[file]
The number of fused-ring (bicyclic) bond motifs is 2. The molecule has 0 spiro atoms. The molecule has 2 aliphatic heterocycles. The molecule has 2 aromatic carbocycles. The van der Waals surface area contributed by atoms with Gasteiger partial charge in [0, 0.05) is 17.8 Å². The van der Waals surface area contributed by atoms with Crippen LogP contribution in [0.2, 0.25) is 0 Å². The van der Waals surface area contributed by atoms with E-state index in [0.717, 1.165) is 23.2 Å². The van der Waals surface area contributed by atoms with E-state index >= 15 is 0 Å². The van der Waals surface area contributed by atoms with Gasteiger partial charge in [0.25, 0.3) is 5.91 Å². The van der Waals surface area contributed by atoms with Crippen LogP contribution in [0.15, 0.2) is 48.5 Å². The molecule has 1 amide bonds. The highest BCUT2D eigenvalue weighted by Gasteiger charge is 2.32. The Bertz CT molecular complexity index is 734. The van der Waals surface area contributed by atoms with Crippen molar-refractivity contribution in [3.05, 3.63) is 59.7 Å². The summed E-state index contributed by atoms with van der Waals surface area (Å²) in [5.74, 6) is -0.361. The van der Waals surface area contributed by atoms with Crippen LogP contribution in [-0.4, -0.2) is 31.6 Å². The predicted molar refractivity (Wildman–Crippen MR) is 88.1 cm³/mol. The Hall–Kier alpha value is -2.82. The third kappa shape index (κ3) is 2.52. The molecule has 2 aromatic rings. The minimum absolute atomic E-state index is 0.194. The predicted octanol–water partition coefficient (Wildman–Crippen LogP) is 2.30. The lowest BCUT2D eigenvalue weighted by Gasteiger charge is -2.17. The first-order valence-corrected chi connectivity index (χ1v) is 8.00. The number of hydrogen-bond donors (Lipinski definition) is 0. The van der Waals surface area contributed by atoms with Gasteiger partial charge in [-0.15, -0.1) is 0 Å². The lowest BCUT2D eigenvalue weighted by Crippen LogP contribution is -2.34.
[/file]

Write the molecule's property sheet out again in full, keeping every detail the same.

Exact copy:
The number of fused-ring (bicyclic) bond motifs is 2. The molecule has 0 spiro atoms. The molecule has 2 aliphatic heterocycles. The molecule has 2 aromatic carbocycles. The van der Waals surface area contributed by atoms with Gasteiger partial charge in [0, 0.05) is 17.8 Å². The van der Waals surface area contributed by atoms with Crippen LogP contribution in [0.2, 0.25) is 0 Å². The van der Waals surface area contributed by atoms with E-state index in [0.717, 1.165) is 23.2 Å². The van der Waals surface area contributed by atoms with E-state index >= 15 is 0 Å². The van der Waals surface area contributed by atoms with Gasteiger partial charge in [0.25, 0.3) is 5.91 Å². The van der Waals surface area contributed by atoms with Crippen LogP contribution in [0.15, 0.2) is 48.5 Å². The molecule has 1 amide bonds. The highest BCUT2D eigenvalue weighted by Gasteiger charge is 2.32. The Bertz CT molecular complexity index is 734. The van der Waals surface area contributed by atoms with Crippen molar-refractivity contribution in [3.05, 3.63) is 59.7 Å². The summed E-state index contributed by atoms with van der Waals surface area (Å²) in [5.74, 6) is -0.361. The van der Waals surface area contributed by atoms with Crippen LogP contribution in [-0.4, -0.2) is 31.6 Å². The predicted molar refractivity (Wildman–Crippen MR) is 88.1 cm³/mol. The Hall–Kier alpha value is -2.82. The third kappa shape index (κ3) is 2.52. The molecule has 2 aromatic rings. The minimum absolute atomic E-state index is 0.194. The predicted octanol–water partition coefficient (Wildman–Crippen LogP) is 2.30. The lowest BCUT2D eigenvalue weighted by Gasteiger charge is -2.17. The first-order valence-corrected chi connectivity index (χ1v) is 8.00. The number of hydrogen-bond donors (Lipinski definition) is 0. The van der Waals surface area contributed by atoms with Gasteiger partial charge in [-0.15, -0.1) is 0 Å². The lowest BCUT2D eigenvalue weighted by Crippen LogP contribution is -2.34.